First Post - Advice Requested on New Knives, Please!

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fsHbHdOt

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Hello!

First time forum user and thought I'd join since I like perusing posts.

Summary - Looking for any/all advice on new, high-quality knives for my set. I'm able to cook for myself after a long battle with a neuro disease.

I would like to buy a few pieces from different manufacturers since I love variety in the kitchen.

What am I cooking/prepping - Mostly doing lots of classic French recipes for dinner and lunch. Getting into traditional southern Indian cuisine, and Sicilian fish dishes. I love prepping lots of veggies on the fly. I even do a bit of pastry stuff and having a fun blade or two for that is always a plus.

What I currently have - I have a couple of pieces right now already - they're all Zwilling Twin Star II or Pro.

Sharpening -
I have an outstanding chef in my area who is also a bladesmith, so sharpening isn't an issue for something *weird*.

Other Caveats - have large hands with thin fingers. Love a good grip and hate banging my knuckles.

Price point - Price isn't an object for the right knives, so feel free to get crazy and recommend things that are both a great value for the money *and* the "If I were you and had $300 to burn"-recommendations.

What I would like advice on (in order of importance)

1. A 4" pairing knife. (Thinking a Shun Premiere since they're cheap right now). Open to other ideas.
2. A veggie knife. I LOVE flat edged blades. Make me some suggestions! Going *chop chop* is too much fun sometimes.
3. A really nice utility knife.
4. A fillet knife.
5. A chef's knife. Currently using a 7" Zwilling Pro. Great for the house. Am not running back of house anymore, so don't need a 10" blade.
6. Any bread knife.
7. A new carver. Currently using a 9" Zwilling Twin Star II.

Thanks folks!
 

bkultra

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Welcome to the forum. Moving this to the kitchen knife section
 

Qapla'

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Why would a paring-knife be of far greater importance over a chef's knife?
 

Nemo

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Welcome to the forums.

Lets break this down into manageable chunks-I'd suggest starting with one knife in this thread and going on from there in subsequent "which knife should I buy?" threads. Usually that would be a good gyuto (chef knife).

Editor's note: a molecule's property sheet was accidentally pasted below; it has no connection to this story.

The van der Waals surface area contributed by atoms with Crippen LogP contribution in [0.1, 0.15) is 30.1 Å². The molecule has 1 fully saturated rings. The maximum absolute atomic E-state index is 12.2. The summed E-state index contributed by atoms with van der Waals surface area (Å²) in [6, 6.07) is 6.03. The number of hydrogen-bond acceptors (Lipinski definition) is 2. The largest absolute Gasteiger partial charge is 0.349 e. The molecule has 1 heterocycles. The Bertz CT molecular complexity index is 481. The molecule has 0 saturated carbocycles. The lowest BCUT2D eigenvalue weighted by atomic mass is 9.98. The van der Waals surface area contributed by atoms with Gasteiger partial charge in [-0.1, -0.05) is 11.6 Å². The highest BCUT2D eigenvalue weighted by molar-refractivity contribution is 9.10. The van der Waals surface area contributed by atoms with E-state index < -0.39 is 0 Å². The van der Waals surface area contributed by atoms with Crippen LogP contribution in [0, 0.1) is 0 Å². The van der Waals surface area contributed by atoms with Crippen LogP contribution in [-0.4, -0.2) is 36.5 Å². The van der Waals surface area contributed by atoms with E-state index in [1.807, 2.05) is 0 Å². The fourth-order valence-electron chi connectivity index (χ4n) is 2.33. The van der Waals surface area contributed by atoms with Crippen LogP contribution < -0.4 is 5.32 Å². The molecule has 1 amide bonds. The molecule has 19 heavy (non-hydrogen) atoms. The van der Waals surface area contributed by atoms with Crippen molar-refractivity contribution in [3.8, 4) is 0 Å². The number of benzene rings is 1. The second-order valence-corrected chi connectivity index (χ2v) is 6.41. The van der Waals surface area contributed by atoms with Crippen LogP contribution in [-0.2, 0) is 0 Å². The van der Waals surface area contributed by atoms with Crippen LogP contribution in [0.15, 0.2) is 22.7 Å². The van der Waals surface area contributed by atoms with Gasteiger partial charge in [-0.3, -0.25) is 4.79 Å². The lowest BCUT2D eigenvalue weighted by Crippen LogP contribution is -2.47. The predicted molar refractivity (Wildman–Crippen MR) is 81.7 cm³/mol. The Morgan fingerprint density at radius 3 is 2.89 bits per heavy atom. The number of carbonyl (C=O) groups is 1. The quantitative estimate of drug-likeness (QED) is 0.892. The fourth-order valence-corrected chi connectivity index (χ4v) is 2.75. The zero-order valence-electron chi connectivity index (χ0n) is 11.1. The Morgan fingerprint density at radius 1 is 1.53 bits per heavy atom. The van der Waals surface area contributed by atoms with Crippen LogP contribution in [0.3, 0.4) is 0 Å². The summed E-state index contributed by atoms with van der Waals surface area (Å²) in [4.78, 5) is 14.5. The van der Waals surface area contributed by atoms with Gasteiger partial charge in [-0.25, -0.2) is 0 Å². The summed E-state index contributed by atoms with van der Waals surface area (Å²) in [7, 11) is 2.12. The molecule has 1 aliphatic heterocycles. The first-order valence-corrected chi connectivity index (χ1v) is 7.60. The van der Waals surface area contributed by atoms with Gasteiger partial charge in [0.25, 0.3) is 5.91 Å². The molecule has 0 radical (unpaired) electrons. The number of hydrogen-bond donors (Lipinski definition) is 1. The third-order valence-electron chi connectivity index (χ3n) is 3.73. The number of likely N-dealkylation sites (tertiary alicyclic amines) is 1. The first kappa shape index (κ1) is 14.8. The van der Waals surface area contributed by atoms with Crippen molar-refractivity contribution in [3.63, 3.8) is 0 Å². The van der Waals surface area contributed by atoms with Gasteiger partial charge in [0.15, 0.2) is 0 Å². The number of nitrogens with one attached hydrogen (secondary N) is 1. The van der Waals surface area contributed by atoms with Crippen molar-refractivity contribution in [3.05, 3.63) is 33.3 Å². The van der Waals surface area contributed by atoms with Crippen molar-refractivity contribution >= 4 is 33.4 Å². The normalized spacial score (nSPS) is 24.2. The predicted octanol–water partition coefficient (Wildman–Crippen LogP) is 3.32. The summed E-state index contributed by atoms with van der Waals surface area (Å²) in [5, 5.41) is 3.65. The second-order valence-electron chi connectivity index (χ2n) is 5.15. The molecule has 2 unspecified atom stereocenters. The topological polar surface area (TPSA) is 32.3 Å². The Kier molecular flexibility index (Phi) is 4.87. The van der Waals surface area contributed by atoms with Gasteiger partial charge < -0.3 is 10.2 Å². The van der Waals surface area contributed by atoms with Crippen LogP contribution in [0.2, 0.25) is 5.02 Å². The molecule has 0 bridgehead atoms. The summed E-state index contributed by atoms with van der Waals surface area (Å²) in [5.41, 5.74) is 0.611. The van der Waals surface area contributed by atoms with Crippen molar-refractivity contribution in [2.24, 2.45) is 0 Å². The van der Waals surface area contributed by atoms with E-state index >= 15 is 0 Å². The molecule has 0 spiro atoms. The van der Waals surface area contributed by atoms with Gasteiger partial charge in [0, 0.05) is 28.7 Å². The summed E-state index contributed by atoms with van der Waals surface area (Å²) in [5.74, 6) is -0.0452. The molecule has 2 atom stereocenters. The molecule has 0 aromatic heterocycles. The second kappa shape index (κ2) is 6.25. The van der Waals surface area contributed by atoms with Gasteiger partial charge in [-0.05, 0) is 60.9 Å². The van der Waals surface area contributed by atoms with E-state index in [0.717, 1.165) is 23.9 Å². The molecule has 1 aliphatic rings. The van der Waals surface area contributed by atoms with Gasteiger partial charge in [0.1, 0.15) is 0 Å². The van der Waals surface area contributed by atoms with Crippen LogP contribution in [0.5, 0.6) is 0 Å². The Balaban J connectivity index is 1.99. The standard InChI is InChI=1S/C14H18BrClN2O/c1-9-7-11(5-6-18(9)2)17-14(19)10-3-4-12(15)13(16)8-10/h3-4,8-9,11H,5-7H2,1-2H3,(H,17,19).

It's best if you use the questionnaire: The "Which Knife Should I Buy?" Questionnaire - v2

The questionnaire asks many of the questions that you are going to be asked about what you want in a knife. Copy and paste it into this thread and answer the questions (preferably, your answers would be in bold or in another colour).
 

fsHbHdOt

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Welcome to the forums.

The questionnaire asks many of the questions that you are going to be asked about what you want in a knife. Copy and paste it into this thread and answer the questions (preferably, your answers would be in bold or in another colour).
Thank you for the sage advice! I hated making such a long post, but I had to make a first post anyway, and I thought it was good to just get it all out there.
 

ModRQC

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About petty and knuckle clearance, suggesting to not buy anything under 150-180mm AND ideally over 35mm tall. Kind of rare - more of a small gyuto for those measurements. Another thing however is to position your cutting surface on a corner where your dominant hand is above the floor, thus working from the bottom right or left of the cutting board and scraping away cut food to the other side from there.
 

fsHbHdOt

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What country are you in?

The USA.

What type of knife are you interested in (e.g., chefs knife, slicer, boning knife, utility knife, bread knife, paring knife, cleaver)?

In order of importance (to me)
1. Pairing knife.
2. Veggie knife.
3. Utility knife.
4. Fillet knife.
5. Chef's knife. Currently using a 7" Zwilling Pro. Great for the house.
6. Any bread knife.
7. Carver. Currently using a 9" Zwilling Twin Star II.

Are you right or left handed?

Right handed (for now).

Are you interested in a Western handle (e.g., classic Wusthof handle) or Japanese handle?

Let's switch things up! I already have Western handles (Zwillings). Let's get a few different pieces that meet my needs. I'm not worried about the handle, but something different would be fun as long as it fits great in my hands.

What length of knife (blade) are you interested in (in inches or millimeters)?